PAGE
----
Your website is the window to your brand’s … well … maybe not its soul, but pretty darn close. In many instances, it’s a potential customer’s first interaction with your business. It’s how new and existing clients get to know you, buy your products, and more. That’s why great CX (customer experience) and great UX (user experience) are inseparable. To today’s consumers, your website is your brand. That makes UX not just something that’s important for helping your customers get stuff done, but something that’s essential for providing a fantastic customer experience from start to finish.
In Part 1 and Part 2 of our Websites in 2016 series, we covered some important do’s and don’ts. In our final post, Associate Creative Director (and Web design guru) Tara Locke shares what she’s learned about UX.
Q: What’s one thing designers and developers tend to forget when it comes to providing a great user experience?
A: There’s a steadfast rule that has been expected for the past decade by users/customers and is a back-to-basics necessity we (designers/marketers) sometimes forget while trying to stand out or win an award … It’s called EASE-OF-USE.
We can add all the bells and whistles and trending design patterns, but one thing will always be consistent. The user/customer must always feel in control and not be overwhelmed or confused. KISS – keep it simple, stupid. And with devices/technologies [changing] on a consistent basis and people using multiple devices and technologies daily (TV, phone, kiosks, etc.), focusing on ease-of-use is the “follow-through” of digital design regardless of how things change over time.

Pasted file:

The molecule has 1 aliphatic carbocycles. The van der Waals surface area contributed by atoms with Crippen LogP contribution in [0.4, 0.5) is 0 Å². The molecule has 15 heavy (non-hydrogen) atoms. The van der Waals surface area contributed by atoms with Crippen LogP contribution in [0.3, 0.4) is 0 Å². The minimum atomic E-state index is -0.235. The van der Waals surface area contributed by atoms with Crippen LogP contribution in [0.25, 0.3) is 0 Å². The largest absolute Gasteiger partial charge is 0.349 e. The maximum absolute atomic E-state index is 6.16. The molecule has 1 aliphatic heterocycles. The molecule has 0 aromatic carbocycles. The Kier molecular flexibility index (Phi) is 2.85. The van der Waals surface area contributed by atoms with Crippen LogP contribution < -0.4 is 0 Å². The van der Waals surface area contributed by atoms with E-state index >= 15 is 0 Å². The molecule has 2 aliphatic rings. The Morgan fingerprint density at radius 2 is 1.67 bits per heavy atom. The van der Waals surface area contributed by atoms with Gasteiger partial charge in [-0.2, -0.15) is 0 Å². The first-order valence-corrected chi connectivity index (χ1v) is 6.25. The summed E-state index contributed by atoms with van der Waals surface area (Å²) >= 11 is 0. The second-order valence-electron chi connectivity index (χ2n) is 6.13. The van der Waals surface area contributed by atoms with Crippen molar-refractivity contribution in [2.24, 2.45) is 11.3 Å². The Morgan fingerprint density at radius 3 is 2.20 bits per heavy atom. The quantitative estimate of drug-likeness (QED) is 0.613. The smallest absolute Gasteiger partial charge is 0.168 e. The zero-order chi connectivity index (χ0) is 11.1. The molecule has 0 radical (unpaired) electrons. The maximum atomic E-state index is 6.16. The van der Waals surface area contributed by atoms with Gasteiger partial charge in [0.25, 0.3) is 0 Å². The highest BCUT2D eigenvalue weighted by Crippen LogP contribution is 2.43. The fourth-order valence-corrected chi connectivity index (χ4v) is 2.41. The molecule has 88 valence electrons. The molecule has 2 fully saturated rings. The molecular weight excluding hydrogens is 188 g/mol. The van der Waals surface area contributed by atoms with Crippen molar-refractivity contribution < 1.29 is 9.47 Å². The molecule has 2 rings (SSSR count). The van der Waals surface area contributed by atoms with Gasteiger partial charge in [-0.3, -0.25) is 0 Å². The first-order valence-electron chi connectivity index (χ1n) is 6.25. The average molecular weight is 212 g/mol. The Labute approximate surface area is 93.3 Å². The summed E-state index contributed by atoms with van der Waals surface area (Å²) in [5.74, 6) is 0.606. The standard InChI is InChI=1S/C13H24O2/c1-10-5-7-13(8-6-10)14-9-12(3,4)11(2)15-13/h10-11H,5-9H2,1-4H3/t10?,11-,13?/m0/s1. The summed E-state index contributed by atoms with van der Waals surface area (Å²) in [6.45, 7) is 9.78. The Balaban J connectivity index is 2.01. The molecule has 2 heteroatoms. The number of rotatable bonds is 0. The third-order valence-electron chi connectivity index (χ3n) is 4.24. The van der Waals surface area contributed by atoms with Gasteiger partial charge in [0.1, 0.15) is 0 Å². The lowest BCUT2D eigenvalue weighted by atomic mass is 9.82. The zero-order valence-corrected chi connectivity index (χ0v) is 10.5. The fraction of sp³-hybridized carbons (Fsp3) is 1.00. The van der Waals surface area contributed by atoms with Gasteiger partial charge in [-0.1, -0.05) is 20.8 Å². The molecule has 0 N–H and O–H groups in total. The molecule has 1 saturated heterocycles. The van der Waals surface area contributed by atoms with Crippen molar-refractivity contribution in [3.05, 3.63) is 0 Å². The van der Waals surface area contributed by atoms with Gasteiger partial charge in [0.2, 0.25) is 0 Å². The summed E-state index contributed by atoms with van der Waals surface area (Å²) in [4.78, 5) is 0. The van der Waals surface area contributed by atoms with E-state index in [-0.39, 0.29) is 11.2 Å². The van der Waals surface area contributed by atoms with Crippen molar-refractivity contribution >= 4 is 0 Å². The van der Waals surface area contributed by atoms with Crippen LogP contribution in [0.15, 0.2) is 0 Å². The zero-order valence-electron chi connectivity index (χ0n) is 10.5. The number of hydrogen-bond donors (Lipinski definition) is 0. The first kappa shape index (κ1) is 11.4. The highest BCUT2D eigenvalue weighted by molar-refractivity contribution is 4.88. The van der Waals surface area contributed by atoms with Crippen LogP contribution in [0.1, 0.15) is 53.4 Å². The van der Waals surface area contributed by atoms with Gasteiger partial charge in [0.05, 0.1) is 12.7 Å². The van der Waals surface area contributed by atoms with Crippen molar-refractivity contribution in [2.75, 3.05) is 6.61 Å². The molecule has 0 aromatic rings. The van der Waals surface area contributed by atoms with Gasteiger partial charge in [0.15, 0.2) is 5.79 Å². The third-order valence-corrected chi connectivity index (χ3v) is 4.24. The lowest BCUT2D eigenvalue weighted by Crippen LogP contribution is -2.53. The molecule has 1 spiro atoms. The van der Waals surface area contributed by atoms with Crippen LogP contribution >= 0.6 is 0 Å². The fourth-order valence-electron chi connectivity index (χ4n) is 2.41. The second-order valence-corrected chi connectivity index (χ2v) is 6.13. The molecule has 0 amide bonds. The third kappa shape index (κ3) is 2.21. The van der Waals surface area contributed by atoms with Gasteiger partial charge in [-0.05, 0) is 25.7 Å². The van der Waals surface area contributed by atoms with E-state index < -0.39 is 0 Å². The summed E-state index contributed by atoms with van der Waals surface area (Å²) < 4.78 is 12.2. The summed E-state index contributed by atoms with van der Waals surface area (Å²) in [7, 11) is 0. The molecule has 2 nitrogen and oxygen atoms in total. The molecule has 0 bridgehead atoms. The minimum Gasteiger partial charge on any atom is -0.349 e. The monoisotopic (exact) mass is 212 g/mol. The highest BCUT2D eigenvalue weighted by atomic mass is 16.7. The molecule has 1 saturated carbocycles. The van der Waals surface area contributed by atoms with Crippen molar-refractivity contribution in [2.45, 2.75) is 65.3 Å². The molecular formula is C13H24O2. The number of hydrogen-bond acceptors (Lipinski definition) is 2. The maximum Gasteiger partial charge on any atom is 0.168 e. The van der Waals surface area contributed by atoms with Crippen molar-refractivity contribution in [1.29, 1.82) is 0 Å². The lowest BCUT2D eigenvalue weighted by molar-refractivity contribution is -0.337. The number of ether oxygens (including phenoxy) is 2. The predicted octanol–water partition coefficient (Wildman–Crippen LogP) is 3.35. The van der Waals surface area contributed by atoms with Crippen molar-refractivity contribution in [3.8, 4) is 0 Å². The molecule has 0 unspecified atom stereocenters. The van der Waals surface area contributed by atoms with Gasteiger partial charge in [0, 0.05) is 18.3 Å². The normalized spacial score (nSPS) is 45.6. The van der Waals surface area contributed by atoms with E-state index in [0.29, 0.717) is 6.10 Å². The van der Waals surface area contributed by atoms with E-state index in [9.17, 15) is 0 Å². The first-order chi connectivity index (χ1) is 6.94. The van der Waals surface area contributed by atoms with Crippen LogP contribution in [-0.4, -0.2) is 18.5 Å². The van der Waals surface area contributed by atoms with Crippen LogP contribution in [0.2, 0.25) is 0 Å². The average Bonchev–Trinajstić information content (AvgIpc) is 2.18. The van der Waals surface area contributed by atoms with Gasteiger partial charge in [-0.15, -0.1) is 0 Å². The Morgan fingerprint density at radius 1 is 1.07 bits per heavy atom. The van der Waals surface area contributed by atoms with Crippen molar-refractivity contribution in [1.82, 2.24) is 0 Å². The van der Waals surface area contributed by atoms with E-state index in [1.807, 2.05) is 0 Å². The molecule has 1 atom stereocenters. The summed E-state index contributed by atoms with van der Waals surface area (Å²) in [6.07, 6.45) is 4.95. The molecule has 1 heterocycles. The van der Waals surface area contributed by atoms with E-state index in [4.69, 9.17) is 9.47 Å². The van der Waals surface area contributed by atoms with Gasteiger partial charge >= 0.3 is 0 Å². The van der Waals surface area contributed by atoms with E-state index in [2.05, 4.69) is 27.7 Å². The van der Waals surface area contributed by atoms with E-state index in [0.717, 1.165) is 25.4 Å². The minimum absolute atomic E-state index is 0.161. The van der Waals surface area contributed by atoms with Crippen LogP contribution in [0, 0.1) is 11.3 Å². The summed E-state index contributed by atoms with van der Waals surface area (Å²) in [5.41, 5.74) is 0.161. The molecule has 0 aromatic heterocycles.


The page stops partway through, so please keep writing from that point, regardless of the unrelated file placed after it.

Adapt to the technology. Understand how your customers are using it and how they think. Make it easy for them. Life is busy and hectic enough [without having] to waste time on figuring out how to enter a promo code.
Q: For anyone thinking about revamping their website in 2016, what advice can you give from a UX perspective?
A: As you start your journey to redoing your website or considering if you should, keep the following in mind:
Figure out the goals of your site, and make sure the way you present every page measures up to your plan. In general, brands need to make sure websites are easy to navigate and scan and simple to use overall. Always reference your goals and keep your content conversational and to the point. Long pieces of content (unless used as a resource) tend to get overlooked and can actually cause frustration for a user. Create a good hierarchy, and focus on your key message points. Create clear calls to action and be consistent. It also helps to add a designer’s touch to ensure your users feel confident and at ease while using your site.
Q: Any final thoughts on how to make the very best website for your business and your customers?
A: Relevant content (good IA [information architecture]), pleasing design aesthetics and ease-of-use all combine to make a stellar-looking site. BUT don’t forget to pay attention to the technical side either: What is your load time? Are you optimizing your site? Are the break point layouts how you intended? What types of functionality will work on some devices and not others? What is your plan for various interactions?
Usability and user experience are two very important terms to always remember as you start your “New Site Journey.” I mean, first impressions are everything.